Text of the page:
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The Working Class In Winter
Bonnie Durtnall
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The Working Class In Winter

Curling and Pleasure Skating


Curling was a gentleman’s game. Originally, local teams played on the natural ice of rivers and ponds. Above Goldie’s Mill was a favourite spot. Near Holidays’ brewery and above Alan’s Dam were two others. The first curling game took place in 1827 with William Dunlap on the ice. Later, curlers faced off in the covered rinks – the first built in 1868 facing Huskisson. This wooden building was home to the early curling clubs including the Union Curling Club (1838/reformed 1857/58). The second club emerged in 1883. The two played against each other often. In 1894, they faced off with the prize being the Sleeman Trophy. Both teams vied to end up playing for the Ontario Tankard Cup.

The two curling rinks combined in 1926 to form the Guelph Curling Club. By then, Guelph had several covered rinks. These were:

 1.   Royal City Rink 1868

2.   Speed River Skating Rink 1882

3.   Victoria Rink 1892

4.   Paisley Rink 1909

The Speed Rink became a particular favourite for pleasure skaters. It boasted a sumptuous mezzanine balcony overlooking the ice surface. It was host to the musicians hired to play for events such as skating. This included the Bello Organ Band, the City Band and the 30th Battalion Band.

However, others preferred the “The Great Big Victoria” In 1908, a reporter waxed elaborately, touting it as the “largest covered Skating Rink in Ontario.” Its attraction was its “20,000 square feet, filled with a beautiful soft, effulgent, incandescent electric light, so restful to the eye…”

The rinks also became popular for two other recreational sports – pleasure skating and hockey.


Like curling, the initial rinks were the natural ice coverings of frozen lakes and ponds. However, the opening of covered rinks increased the pleasure while further indicating the division between Guelph’s different classes. While gliding across the Speed or Eramosa Rivers was free, attending an event at the covered rinks was not. Skaters needed to pay for a membership. They could then participate in all events, paying a minimum fee for the diverse carnivals and masquerades thrown at the Victoria and Speed Skating Rinks.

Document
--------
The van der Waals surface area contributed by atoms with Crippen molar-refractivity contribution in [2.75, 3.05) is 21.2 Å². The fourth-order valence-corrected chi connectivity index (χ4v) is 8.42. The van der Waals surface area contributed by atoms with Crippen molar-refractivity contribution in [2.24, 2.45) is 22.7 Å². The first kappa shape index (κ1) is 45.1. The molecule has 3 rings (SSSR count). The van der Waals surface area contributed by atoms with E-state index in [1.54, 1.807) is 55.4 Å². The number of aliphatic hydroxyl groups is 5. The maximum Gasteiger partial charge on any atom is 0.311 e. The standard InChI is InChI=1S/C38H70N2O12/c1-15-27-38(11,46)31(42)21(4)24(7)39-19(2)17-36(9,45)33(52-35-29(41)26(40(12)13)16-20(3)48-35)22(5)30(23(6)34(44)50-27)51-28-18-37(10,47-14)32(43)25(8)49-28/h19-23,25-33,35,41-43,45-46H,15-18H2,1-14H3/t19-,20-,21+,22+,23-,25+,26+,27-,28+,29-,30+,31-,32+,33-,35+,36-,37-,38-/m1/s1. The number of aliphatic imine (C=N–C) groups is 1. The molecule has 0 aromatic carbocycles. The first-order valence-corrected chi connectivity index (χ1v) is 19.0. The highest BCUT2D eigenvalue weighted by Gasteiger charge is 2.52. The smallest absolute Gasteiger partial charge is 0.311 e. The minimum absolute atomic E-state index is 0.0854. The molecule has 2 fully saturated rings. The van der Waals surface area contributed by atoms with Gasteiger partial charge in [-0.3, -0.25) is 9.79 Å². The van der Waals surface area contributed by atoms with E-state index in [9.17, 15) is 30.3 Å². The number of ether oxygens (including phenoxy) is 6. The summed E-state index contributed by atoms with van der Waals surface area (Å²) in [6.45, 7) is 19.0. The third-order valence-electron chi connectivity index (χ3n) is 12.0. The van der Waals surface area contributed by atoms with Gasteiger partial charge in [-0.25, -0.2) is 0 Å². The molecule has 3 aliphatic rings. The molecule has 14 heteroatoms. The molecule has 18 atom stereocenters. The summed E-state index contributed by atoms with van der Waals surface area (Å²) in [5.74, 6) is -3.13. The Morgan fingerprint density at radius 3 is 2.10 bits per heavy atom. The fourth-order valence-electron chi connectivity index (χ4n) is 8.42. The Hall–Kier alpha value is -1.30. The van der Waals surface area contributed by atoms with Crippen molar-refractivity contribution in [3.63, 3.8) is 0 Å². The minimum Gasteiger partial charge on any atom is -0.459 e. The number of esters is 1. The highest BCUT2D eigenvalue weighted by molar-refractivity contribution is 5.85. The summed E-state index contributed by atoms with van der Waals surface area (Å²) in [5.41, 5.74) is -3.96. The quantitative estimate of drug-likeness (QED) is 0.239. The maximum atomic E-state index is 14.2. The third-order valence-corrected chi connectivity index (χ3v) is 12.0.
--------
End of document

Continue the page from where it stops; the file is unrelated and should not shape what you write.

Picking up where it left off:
These events were quite elaborate. Skaters often purchased their own costumes for these special occasions. Bod’s Hardware offered the “largest assortment of Acme and latest skating styles” (1878). In 1893, P. Scragge & Co. stated they had imported from Toronto costumes for the upcoming Masquerades.

Masquerades and Carnivals were common affairs but not for the working class. They might have had the time to attend such events, but they did not have the money. Instead, they made due with the ponds, rivers and lakes. In fact, in January 1883, a bunch of “urchins” held their own carnival. The reporter described the event accordingly:

A SMALL CARNIVAL – Some urchins at the west end of town have taken to giving carnivals on their own account. Last night one of these events was held on a pond about twelve feet square in size near Gowdy’s factory, and there were about twenty skates dressed in the most fantastic costumes.

Yet, while skaters swanned about the ice at the Victoria and Speed Skating rinks or on local ponds and rivers, the older Royal City played host to a game that, like baseball, became a favourite among the working class all across Canada – Hockey.

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